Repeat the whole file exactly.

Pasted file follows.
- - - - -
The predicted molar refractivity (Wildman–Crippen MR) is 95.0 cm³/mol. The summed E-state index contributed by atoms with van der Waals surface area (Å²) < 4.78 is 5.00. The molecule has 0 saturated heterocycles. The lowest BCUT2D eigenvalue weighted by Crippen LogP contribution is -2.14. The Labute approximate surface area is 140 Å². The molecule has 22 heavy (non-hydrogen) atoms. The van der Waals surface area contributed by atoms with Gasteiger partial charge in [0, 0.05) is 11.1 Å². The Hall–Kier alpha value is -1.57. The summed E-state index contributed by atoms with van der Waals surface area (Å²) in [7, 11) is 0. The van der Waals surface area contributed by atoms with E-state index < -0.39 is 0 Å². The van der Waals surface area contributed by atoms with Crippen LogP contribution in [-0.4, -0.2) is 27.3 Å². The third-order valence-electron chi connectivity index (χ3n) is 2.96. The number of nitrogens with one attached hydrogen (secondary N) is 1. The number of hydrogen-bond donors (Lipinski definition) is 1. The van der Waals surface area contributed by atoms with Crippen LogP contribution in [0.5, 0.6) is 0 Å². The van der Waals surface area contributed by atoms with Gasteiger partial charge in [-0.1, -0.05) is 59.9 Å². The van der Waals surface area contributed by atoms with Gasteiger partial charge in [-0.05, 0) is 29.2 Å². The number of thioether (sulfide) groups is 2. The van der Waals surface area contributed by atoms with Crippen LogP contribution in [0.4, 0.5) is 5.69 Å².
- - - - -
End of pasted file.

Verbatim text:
The predicted molar refractivity (Wildman–Crippen MR) is 95.0 cm³/mol. The summed E-state index contributed by atoms with van der Waals surface area (Å²) < 4.78 is 5.00. The molecule has 0 saturated heterocycles. The lowest BCUT2D eigenvalue weighted by Crippen LogP contribution is -2.14. The Labute approximate surface area is 140 Å². The molecule has 22 heavy (non-hydrogen) atoms. The van der Waals surface area contributed by atoms with Gasteiger partial charge in [0, 0.05) is 11.1 Å². The Hall–Kier alpha value is -1.57. The summed E-state index contributed by atoms with van der Waals surface area (Å²) in [7, 11) is 0. The van der Waals surface area contributed by atoms with E-state index < -0.39 is 0 Å². The van der Waals surface area contributed by atoms with Crippen LogP contribution in [-0.4, -0.2) is 27.3 Å². The third-order valence-electron chi connectivity index (χ3n) is 2.96. The number of nitrogens with one attached hydrogen (secondary N) is 1. The number of hydrogen-bond donors (Lipinski definition) is 1. The van der Waals surface area contributed by atoms with Crippen LogP contribution in [0.5, 0.6) is 0 Å². The van der Waals surface area contributed by atoms with Gasteiger partial charge in [-0.1, -0.05) is 59.9 Å². The van der Waals surface area contributed by atoms with Gasteiger partial charge in [-0.05, 0) is 29.2 Å². The number of thioether (sulfide) groups is 2. The van der Waals surface area contributed by atoms with Crippen LogP contribution in [0.4, 0.5) is 5.69 Å².